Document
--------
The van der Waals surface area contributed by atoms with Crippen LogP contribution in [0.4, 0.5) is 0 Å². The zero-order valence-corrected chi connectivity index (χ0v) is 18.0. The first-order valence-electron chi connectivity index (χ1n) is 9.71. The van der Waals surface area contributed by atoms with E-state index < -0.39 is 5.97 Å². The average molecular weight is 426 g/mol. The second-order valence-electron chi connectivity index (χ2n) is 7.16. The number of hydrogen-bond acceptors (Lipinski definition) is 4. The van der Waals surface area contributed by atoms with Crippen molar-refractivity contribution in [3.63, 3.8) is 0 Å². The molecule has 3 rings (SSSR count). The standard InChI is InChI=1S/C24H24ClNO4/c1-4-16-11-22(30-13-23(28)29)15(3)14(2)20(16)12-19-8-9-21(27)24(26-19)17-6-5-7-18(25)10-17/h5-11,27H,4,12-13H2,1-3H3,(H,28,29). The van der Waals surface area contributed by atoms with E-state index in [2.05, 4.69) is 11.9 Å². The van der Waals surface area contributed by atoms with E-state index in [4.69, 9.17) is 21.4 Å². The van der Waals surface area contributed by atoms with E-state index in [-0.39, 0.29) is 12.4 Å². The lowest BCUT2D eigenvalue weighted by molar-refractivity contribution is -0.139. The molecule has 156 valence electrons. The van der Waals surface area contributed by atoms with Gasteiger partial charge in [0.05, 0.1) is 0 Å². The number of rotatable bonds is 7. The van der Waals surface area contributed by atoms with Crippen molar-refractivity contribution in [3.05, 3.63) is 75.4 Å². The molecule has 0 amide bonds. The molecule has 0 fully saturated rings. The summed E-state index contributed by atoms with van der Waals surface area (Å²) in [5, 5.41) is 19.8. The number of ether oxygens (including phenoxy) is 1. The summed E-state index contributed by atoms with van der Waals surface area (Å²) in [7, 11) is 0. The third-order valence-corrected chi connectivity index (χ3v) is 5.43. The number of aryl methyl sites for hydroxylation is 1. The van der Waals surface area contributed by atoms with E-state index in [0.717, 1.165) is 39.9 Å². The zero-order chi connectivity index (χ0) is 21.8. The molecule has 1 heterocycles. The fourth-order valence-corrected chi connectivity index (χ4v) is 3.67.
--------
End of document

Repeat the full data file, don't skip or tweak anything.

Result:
The van der Waals surface area contributed by atoms with Crippen LogP contribution in [0.4, 0.5) is 0 Å². The zero-order valence-corrected chi connectivity index (χ0v) is 18.0. The first-order valence-electron chi connectivity index (χ1n) is 9.71. The van der Waals surface area contributed by atoms with E-state index < -0.39 is 5.97 Å². The average molecular weight is 426 g/mol. The second-order valence-electron chi connectivity index (χ2n) is 7.16. The number of hydrogen-bond acceptors (Lipinski definition) is 4. The van der Waals surface area contributed by atoms with Crippen molar-refractivity contribution in [3.63, 3.8) is 0 Å². The molecule has 3 rings (SSSR count). The standard InChI is InChI=1S/C24H24ClNO4/c1-4-16-11-22(30-13-23(28)29)15(3)14(2)20(16)12-19-8-9-21(27)24(26-19)17-6-5-7-18(25)10-17/h5-11,27H,4,12-13H2,1-3H3,(H,28,29). The van der Waals surface area contributed by atoms with E-state index in [2.05, 4.69) is 11.9 Å². The van der Waals surface area contributed by atoms with E-state index in [4.69, 9.17) is 21.4 Å². The van der Waals surface area contributed by atoms with E-state index in [-0.39, 0.29) is 12.4 Å². The lowest BCUT2D eigenvalue weighted by molar-refractivity contribution is -0.139. The molecule has 156 valence electrons. The van der Waals surface area contributed by atoms with Gasteiger partial charge in [0.05, 0.1) is 0 Å². The number of rotatable bonds is 7. The van der Waals surface area contributed by atoms with Crippen molar-refractivity contribution in [3.05, 3.63) is 75.4 Å². The molecule has 0 amide bonds. The molecule has 0 fully saturated rings. The summed E-state index contributed by atoms with van der Waals surface area (Å²) in [5, 5.41) is 19.8. The number of ether oxygens (including phenoxy) is 1. The summed E-state index contributed by atoms with van der Waals surface area (Å²) in [7, 11) is 0. The third-order valence-corrected chi connectivity index (χ3v) is 5.43. The number of aryl methyl sites for hydroxylation is 1. The van der Waals surface area contributed by atoms with E-state index in [0.717, 1.165) is 39.9 Å². The zero-order chi connectivity index (χ0) is 21.8. The molecule has 1 heterocycles. The fourth-order valence-corrected chi connectivity index (χ4v) is 3.67.